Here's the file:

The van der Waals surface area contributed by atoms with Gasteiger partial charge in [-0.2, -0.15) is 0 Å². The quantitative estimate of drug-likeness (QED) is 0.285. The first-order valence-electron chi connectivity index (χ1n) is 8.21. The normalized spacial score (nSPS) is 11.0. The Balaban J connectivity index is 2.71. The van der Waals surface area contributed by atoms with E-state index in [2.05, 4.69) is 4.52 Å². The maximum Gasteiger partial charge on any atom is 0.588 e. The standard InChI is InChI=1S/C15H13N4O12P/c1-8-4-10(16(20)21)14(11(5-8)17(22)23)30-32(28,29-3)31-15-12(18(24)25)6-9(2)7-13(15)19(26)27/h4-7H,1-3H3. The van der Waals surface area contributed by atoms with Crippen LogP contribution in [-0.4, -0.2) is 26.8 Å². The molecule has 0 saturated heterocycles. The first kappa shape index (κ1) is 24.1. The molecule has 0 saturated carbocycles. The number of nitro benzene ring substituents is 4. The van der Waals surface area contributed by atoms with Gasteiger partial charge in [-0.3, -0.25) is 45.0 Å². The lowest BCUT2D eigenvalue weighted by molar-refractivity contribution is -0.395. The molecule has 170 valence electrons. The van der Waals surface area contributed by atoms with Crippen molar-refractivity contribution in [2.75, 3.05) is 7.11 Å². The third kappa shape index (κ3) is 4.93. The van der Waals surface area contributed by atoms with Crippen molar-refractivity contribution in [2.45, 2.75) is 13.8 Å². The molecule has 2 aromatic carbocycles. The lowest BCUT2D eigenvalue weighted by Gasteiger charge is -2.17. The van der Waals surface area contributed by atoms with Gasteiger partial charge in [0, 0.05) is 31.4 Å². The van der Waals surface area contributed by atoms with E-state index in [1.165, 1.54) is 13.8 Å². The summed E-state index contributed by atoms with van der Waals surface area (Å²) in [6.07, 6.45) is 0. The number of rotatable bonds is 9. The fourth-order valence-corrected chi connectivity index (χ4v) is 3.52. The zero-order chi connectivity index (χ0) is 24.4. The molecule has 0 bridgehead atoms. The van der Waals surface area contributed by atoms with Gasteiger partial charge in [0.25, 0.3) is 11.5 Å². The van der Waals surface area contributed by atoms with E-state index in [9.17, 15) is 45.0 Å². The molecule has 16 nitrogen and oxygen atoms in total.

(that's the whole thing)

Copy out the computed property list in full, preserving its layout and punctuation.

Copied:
The van der Waals surface area contributed by atoms with Gasteiger partial charge in [-0.2, -0.15) is 0 Å². The quantitative estimate of drug-likeness (QED) is 0.285. The first-order valence-electron chi connectivity index (χ1n) is 8.21. The normalized spacial score (nSPS) is 11.0. The Balaban J connectivity index is 2.71. The van der Waals surface area contributed by atoms with E-state index in [2.05, 4.69) is 4.52 Å². The maximum Gasteiger partial charge on any atom is 0.588 e. The standard InChI is InChI=1S/C15H13N4O12P/c1-8-4-10(16(20)21)14(11(5-8)17(22)23)30-32(28,29-3)31-15-12(18(24)25)6-9(2)7-13(15)19(26)27/h4-7H,1-3H3. The van der Waals surface area contributed by atoms with Crippen LogP contribution in [-0.4, -0.2) is 26.8 Å². The molecule has 0 saturated heterocycles. The first kappa shape index (κ1) is 24.1. The molecule has 0 saturated carbocycles. The number of nitro benzene ring substituents is 4. The van der Waals surface area contributed by atoms with Gasteiger partial charge in [-0.3, -0.25) is 45.0 Å². The lowest BCUT2D eigenvalue weighted by molar-refractivity contribution is -0.395. The molecule has 170 valence electrons. The van der Waals surface area contributed by atoms with Crippen molar-refractivity contribution in [2.75, 3.05) is 7.11 Å². The third kappa shape index (κ3) is 4.93. The van der Waals surface area contributed by atoms with Crippen molar-refractivity contribution in [2.45, 2.75) is 13.8 Å². The molecule has 2 aromatic carbocycles. The lowest BCUT2D eigenvalue weighted by Gasteiger charge is -2.17. The van der Waals surface area contributed by atoms with Gasteiger partial charge in [0, 0.05) is 31.4 Å². The van der Waals surface area contributed by atoms with E-state index in [1.165, 1.54) is 13.8 Å². The summed E-state index contributed by atoms with van der Waals surface area (Å²) in [6.07, 6.45) is 0. The number of rotatable bonds is 9. The fourth-order valence-corrected chi connectivity index (χ4v) is 3.52. The zero-order chi connectivity index (χ0) is 24.4. The molecule has 0 bridgehead atoms. The van der Waals surface area contributed by atoms with Gasteiger partial charge in [0.25, 0.3) is 11.5 Å². The van der Waals surface area contributed by atoms with E-state index in [9.17, 15) is 45.0 Å². The molecule has 16 nitrogen and oxygen atoms in total.